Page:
Committee of Vigilance of San Francisco

Historical Essay

By Julieta Duek, 2013

Vigilance Committee Eakins - Stanford Library.jpg

Committee of Vigilance of San Francisco membership certificate for Isaiah Eakins, ca.1856

Image: Stanford University Library

The Committee of Vigilance of San Francisco was an organization formed by citizens to administer justice, operating separately from the government.

The first committee was formed in 1851 to protect the citizens of San Francisco from the “organized band of villains who are determined to destroy the city,” as a newspaper of the time claimed. Sam Brannan was the leader of the first Committee of Vigilance. This militia group included its own “law-enforcement” force, and its justice system—parallel to the State one—used trials and punishments that included lynching, whipping, and deportation.

The second committee was formed in 1856 and it was much larger, with 6,000 members compared to 700 members in the first.

The Committee of Vigilance used symbolism and elements characteristic of secret societies:

• Their main symbol was a masonic eye that conveyed the idea of the surveillance and control by the Committee’s policing force. We see this eye in the membership certificate of Isaiah Eakins above, together with other symbols.
• In addition to the numerous symbols, Eakins's membership certificate shows five military scenes that highlight the violent nature of the committee. In addition, there are several mythological figures. These reflect that these men are the morally elevated group of individuals that should constitute the government and ruling force of the city. They considered themselves “the best of society”, and this entitlement allowed them to act as representatives of all citizens in defending the city.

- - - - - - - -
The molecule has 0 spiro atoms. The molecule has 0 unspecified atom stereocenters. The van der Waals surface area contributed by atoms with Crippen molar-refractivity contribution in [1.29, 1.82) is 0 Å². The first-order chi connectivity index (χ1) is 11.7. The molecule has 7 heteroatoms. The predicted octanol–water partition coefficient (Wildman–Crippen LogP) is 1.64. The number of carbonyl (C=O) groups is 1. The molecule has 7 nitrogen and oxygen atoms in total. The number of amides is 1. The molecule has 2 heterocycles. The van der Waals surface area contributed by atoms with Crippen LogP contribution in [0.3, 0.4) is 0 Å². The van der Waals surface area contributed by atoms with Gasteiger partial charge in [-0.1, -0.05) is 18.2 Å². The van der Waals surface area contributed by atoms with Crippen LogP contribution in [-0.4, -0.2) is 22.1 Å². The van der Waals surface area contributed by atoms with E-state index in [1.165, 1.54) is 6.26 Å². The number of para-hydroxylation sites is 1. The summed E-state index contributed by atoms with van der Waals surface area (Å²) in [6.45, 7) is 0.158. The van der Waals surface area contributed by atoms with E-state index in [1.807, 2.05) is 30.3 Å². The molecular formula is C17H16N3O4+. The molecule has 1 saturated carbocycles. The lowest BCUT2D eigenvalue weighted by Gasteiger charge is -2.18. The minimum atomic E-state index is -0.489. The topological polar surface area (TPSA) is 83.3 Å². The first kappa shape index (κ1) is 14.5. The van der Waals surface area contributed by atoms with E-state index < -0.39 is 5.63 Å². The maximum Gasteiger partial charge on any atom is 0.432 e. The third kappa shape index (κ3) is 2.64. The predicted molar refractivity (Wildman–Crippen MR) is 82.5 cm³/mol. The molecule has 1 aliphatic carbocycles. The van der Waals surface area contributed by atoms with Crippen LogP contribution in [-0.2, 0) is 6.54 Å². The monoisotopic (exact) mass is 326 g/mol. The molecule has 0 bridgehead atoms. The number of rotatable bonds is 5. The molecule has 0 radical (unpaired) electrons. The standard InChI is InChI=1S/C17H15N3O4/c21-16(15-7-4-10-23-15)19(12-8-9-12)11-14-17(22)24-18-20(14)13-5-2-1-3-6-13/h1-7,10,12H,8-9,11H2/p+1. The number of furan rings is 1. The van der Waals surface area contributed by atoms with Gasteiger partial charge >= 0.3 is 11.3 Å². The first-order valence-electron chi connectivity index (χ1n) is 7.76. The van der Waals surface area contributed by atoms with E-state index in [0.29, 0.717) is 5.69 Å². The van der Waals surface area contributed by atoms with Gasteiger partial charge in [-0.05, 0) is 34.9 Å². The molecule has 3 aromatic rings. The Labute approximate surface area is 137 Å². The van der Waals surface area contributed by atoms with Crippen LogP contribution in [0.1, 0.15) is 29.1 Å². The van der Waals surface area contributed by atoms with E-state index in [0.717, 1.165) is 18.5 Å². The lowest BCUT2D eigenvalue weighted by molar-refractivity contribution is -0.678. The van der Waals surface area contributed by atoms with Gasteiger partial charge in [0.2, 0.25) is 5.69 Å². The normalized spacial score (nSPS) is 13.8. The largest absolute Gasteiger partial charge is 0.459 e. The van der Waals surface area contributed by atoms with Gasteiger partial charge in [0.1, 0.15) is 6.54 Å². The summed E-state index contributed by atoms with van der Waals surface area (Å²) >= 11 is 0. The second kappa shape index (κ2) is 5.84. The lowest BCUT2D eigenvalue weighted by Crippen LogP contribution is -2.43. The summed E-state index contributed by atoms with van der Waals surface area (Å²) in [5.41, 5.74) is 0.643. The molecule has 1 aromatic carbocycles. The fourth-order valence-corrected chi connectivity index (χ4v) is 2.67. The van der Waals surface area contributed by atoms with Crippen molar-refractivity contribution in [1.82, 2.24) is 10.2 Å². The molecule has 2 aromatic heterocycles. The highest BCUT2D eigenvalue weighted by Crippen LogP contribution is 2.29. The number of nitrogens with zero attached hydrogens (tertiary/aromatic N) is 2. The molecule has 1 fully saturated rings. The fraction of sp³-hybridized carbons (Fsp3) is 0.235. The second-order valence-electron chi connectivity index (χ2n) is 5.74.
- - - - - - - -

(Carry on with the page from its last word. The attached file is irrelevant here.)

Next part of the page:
Both committees had a series of mottos and phrases, such as:

“Be Just and Fear Not”
“Self preservation, the first law of nature”
“No Creed. No Party. No Sectional Issues”
“For the mutual protection of life & property”

The Committee of Vigilance of San Francisco also had a system of secret signaling. The signal for assembling was given by the bell of California Engine Company, and it consisted of two taps, a long pause, two taps, another pause, and so on, until the count reached twenty, by which the members of the committee should have assembled.

The members of the Committee of Vigilance were most commonly white merchants, clerks, and skilled workers. We know that William Tell Coleman, who signed the membership certificate of Isaiah Eakins, was the leader of the second Committee of Vigilance. He was originally from Kentucky, got his education at St. Louis University, and then went to California, where he started a shipping business. In 1857 he moved to New York City, when his shipping business started a steamship line between San Francisco and New York.

We do not have much information about Isaiah Eakins, who was not such a public figure at the time. It is possible that his last name is of Irish origin. This would be interesting because the Committee of Vigilance led an active and aggressive opposition to Irish-Catholics. They exiled over two dozen mostly Irish-Catholic democrats supposedly for political crimes, and Irish-Catholics were largely excluded from membership.